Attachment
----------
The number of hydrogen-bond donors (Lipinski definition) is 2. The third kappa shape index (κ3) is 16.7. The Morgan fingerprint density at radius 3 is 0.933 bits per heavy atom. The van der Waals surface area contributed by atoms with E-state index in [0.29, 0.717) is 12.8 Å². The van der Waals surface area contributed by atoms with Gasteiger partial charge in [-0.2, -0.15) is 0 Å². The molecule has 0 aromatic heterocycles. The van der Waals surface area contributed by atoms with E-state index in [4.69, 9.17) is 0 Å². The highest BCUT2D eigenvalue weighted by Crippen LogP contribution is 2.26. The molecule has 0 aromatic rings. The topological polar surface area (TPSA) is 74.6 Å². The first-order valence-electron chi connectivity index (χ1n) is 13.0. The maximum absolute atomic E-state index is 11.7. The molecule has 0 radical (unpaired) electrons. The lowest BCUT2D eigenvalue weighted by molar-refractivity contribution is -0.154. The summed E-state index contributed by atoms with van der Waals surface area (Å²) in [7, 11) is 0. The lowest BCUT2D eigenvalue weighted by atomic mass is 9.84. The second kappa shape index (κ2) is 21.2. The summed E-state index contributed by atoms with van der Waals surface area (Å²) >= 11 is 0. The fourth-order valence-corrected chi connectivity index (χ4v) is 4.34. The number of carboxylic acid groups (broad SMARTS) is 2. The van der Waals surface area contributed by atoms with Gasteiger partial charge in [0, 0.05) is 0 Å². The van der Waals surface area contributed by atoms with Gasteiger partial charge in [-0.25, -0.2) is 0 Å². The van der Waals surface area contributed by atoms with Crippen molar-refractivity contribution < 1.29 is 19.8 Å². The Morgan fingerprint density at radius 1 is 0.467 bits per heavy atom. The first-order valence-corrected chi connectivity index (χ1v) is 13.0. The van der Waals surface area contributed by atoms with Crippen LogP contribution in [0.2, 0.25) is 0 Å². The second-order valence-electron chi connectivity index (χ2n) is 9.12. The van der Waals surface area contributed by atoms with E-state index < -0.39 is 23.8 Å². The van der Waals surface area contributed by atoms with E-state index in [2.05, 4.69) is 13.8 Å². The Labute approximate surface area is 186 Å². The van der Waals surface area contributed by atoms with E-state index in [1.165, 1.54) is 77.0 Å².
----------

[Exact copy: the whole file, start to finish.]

The number of hydrogen-bond donors (Lipinski definition) is 2. The third kappa shape index (κ3) is 16.7. The Morgan fingerprint density at radius 3 is 0.933 bits per heavy atom. The van der Waals surface area contributed by atoms with E-state index in [0.29, 0.717) is 12.8 Å². The van der Waals surface area contributed by atoms with Gasteiger partial charge in [-0.2, -0.15) is 0 Å². The molecule has 0 aromatic heterocycles. The van der Waals surface area contributed by atoms with E-state index in [4.69, 9.17) is 0 Å². The highest BCUT2D eigenvalue weighted by Crippen LogP contribution is 2.26. The molecule has 0 aromatic rings. The topological polar surface area (TPSA) is 74.6 Å². The first-order valence-electron chi connectivity index (χ1n) is 13.0. The maximum absolute atomic E-state index is 11.7. The molecule has 0 radical (unpaired) electrons. The lowest BCUT2D eigenvalue weighted by molar-refractivity contribution is -0.154. The summed E-state index contributed by atoms with van der Waals surface area (Å²) in [7, 11) is 0. The lowest BCUT2D eigenvalue weighted by atomic mass is 9.84. The second kappa shape index (κ2) is 21.2. The summed E-state index contributed by atoms with van der Waals surface area (Å²) >= 11 is 0. The fourth-order valence-corrected chi connectivity index (χ4v) is 4.34. The number of carboxylic acid groups (broad SMARTS) is 2. The van der Waals surface area contributed by atoms with Gasteiger partial charge in [0, 0.05) is 0 Å². The van der Waals surface area contributed by atoms with Gasteiger partial charge in [-0.25, -0.2) is 0 Å². The van der Waals surface area contributed by atoms with Crippen molar-refractivity contribution < 1.29 is 19.8 Å². The Morgan fingerprint density at radius 1 is 0.467 bits per heavy atom. The first-order valence-corrected chi connectivity index (χ1v) is 13.0. The van der Waals surface area contributed by atoms with Crippen LogP contribution in [0.2, 0.25) is 0 Å². The second-order valence-electron chi connectivity index (χ2n) is 9.12. The van der Waals surface area contributed by atoms with E-state index < -0.39 is 23.8 Å². The van der Waals surface area contributed by atoms with E-state index in [2.05, 4.69) is 13.8 Å². The Labute approximate surface area is 186 Å². The van der Waals surface area contributed by atoms with E-state index in [1.165, 1.54) is 77.0 Å².